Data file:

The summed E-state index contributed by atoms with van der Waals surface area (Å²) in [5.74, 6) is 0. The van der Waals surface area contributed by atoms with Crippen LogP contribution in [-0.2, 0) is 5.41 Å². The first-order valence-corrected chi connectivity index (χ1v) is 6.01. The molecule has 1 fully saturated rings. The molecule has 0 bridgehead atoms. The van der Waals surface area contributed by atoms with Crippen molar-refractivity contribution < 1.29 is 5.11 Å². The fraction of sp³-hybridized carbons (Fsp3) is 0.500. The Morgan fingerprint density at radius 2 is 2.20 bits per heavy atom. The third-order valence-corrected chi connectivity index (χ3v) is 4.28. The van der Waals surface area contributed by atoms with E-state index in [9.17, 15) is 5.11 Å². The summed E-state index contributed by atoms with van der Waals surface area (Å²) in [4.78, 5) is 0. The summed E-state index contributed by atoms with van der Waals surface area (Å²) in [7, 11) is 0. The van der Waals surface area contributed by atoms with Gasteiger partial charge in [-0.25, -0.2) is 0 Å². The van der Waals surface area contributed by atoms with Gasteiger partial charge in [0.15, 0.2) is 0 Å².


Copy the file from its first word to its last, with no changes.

The summed E-state index contributed by atoms with van der Waals surface area (Å²) in [5.74, 6) is 0. The van der Waals surface area contributed by atoms with Crippen LogP contribution in [-0.2, 0) is 5.41 Å². The first-order valence-corrected chi connectivity index (χ1v) is 6.01. The molecule has 1 fully saturated rings. The molecule has 0 bridgehead atoms. The van der Waals surface area contributed by atoms with Crippen molar-refractivity contribution < 1.29 is 5.11 Å². The fraction of sp³-hybridized carbons (Fsp3) is 0.500. The Morgan fingerprint density at radius 2 is 2.20 bits per heavy atom. The third-order valence-corrected chi connectivity index (χ3v) is 4.28. The van der Waals surface area contributed by atoms with E-state index in [9.17, 15) is 5.11 Å². The summed E-state index contributed by atoms with van der Waals surface area (Å²) in [4.78, 5) is 0. The summed E-state index contributed by atoms with van der Waals surface area (Å²) in [7, 11) is 0. The van der Waals surface area contributed by atoms with Gasteiger partial charge in [-0.25, -0.2) is 0 Å². The van der Waals surface area contributed by atoms with Gasteiger partial charge in [0.15, 0.2) is 0 Å².